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Secrets of a Spiritual Guru (Guru 1)

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Secrets of a Spiritual Guru (Guru 1)

  Copyright 2013 by Tamara Lee Dorris

  All rights reserved.

  ISBN: 1481805568

  ISBN-13: 9781481805568

  eBook ISBN: 978-1-62347-952-7

  Library of Congress Control Number: 2012924118

  CreateSpace Independent Publishing Platform

  North Charleston, South Carolina

  Other Books by

  Tamara Lee Dorris

  Girl Gets World and You Can Too

  See How They Sell

  Well @ Work

  Get Well Now—Heal and Prevent Disease

  The Communication Soul-ution

  How to be a Successful Thinker

  Think & Get Rich in Real Estate Sales


  This one’s for my mother-in-law, Patricia Dorris.

  Thanks for helping your son ask me out, Mom.

  Four kids raised, and I still haven’t killed him.


  It takes a village to write a book. Or is that to raise a child? Whatever. First and foremost, I have to thank my creative consultant and oldest daughter, Nichole Dorris, whose endless enthusiasm, ideas, and willingness to read my novels has made them that much better. Thanks to Amy Meyer, who captured the book’s essence in her awesome art (with nothing but an e-mail or two), my funny friend and hilarious author, Jenna McCarthy, for her raving review and amazing encouragement. And finally, my mom, who doesn’t think I’m making fun of her in this book (I am) and who has been telling me to write humor as far back as I can recall (last week).

  Those in real estate, yoga, and personal development quests have my undying respect and sympathy.





  Chapter One

  Chapter Two

  Chapter Three

  Chapter Four

  Chapter Five

  Chapter Six

  Chapter Seven

  Chapter Eight

  Chapter Nine

  Chapter Ten

  Chapter Eleven

  Chapter Twelve

  Chapter Thirteen

  Chapter Fourteen

  Chapter Fifteen

  Chapter Sixteen

  Chapter Seventeen

  Chapter Eighteen

  Chapter Nineteen

  Chapter Twenty

  Chapter Twenty-One

  Chapter Twenty-Two

  Chapter Twenty-Three

  Chapter Twenty-Four

  Chapter Twenty-Five

  Chapter Twenty-Six

  Chapter Twenty-Seven

  Chapter Twenty-Eight

  Chapter Twenty-Nine

  Chapter Thirty

  Chapter Thirty-One

  Chapter Thirty-Two

  Chapter Thirty-Three

  Chapter Thirty-Four

  Chapter Thirty-Five

  Chapter Thirty-Six

  Chapter Thirty-Seven

  Chapter Thirty-Eight

  Chapter Thirty-Nine

  Chapter Forty

  Chapter One

  In two days I will be closing the biggest deal in two years. And in two months, I will have a birthday. I am ecstatic about the first one and suicidal about the second. A little about me: Previously, I spent eleven years in the retail industry, mostly squandering my paychecks on the employee discount. I like cute clothes. Eventually, though, I decided to get my real estate license. Five minutes later, the market crashed.

  I am one of the lucky ones, though, because for one thing I live with my boyfriend, Ron, who has been around for several years now. OK, four years, eight months, and two days. How do I know this definite time frame? Because my mother reminds me weekly when we chat. I am certain she keeps a little calendar next to the phone entitled, How Long Since Melissa and Ron Have Been Dating Without Getting Married and Giving Me a Grandchild. And it’s not really a weekly chat as much as it is a guilt call, as in, if I don’t call her at least once a week she makes me feel even more guilty than she does about the fact I’ve not yet produced offspring for her viewing pleasure.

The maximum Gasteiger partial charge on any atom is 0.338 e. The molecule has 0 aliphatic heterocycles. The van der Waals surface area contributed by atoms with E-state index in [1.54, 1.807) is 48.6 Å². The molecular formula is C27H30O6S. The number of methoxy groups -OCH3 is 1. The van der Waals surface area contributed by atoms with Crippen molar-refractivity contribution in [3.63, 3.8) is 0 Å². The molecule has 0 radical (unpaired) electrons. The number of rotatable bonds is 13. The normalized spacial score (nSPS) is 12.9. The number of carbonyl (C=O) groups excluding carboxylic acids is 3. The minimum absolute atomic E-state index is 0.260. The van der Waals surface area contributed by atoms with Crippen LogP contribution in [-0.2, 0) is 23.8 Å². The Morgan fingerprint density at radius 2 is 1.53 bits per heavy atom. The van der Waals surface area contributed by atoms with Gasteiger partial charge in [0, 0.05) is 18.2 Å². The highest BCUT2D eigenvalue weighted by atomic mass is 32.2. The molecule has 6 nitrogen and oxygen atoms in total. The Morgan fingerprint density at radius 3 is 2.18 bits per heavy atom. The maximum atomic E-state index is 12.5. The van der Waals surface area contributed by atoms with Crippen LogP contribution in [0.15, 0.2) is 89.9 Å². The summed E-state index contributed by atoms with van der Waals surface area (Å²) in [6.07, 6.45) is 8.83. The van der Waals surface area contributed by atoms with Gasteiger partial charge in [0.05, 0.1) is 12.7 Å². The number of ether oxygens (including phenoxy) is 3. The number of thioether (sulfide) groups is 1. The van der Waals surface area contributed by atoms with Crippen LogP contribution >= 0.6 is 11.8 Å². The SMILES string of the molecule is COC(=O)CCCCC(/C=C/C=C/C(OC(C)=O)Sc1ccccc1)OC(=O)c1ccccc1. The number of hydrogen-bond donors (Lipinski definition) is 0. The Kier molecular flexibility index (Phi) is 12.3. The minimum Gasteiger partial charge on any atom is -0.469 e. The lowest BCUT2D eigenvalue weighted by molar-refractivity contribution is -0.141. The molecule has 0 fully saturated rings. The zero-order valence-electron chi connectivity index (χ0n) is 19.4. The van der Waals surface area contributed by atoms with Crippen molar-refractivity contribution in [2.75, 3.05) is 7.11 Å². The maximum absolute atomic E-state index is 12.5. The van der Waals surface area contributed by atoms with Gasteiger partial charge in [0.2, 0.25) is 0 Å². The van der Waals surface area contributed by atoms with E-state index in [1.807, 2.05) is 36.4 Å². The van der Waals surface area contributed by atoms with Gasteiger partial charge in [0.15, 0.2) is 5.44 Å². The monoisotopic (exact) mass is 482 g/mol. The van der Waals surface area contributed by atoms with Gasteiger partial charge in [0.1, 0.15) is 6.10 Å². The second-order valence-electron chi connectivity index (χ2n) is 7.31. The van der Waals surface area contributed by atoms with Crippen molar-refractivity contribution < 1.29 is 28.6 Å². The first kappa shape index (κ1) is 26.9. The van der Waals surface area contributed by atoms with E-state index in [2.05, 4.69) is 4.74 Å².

Now, about Ron: He’s a nice guy, really, and pretty cute, too. He’s nice in the sit-on-the-couch-with-a-beer-yelling-at-the-television-screen-when-his-team-is-losing kind of way. Oh, and he has become a bit of an Internet fiend lately. Always on the damn computer. Ron is the one who convinced me to get my real estate license. He said, “You’ve been selling clothes for years; I bet you’d be great at houses.” While Ron had the ability to see the big picture, I found it difficult to imagine that selling houses would be anything at all like working in the Women’s Fine Fashion Department of Haddock’s. After all, it isn’t like you can stand outside the dressing room while someone tries on a house. And customers get so agitated when they try to return a cardigan; what happens when it’s a condo?

  Ron reminded me that with my own condo paid off (thanks to my father’s life insurance policy), and him covering the rest of our expenses (which is precisely how I donated so much of each paycheck to my special clothing and wine account) that living on commission would be a breeze, I would spend less on clothes (I knew he’d been snooping in my closet), and that when I did sell a house, it would be big money. So, I took the required classes online, passed the state exam, and suddenly found dozens of brokers pursuing me. OK, there were actually only two, but they both wanted me really badly. I choose Cal State Realty. Mostly because it’s close to my condo, and the broker reminds me of Sean Connery (without the accent).

  My mother, of course, had a coronary over me giving up such a “promising” career as assistant department manager of such a “fine establishment” where she got to enjoy my employee discounts almost as much as I did.

  “Oh, honey, I think it’s fine you got your real estate license, but you can’t be serious about quitting Haddock’s. There’s this cute little handbag I saw in the window last week—”

  “Yes, Mom,” I say, cutting her off, but knowing exactly which handbag she’s referring to. “I’ve got enough saved, and of course I have Ron…” my words trail off as I consider what shoes I could wear with that damn purse.

  “But I just read that the housing market is crashing. Things are going to get really bad.”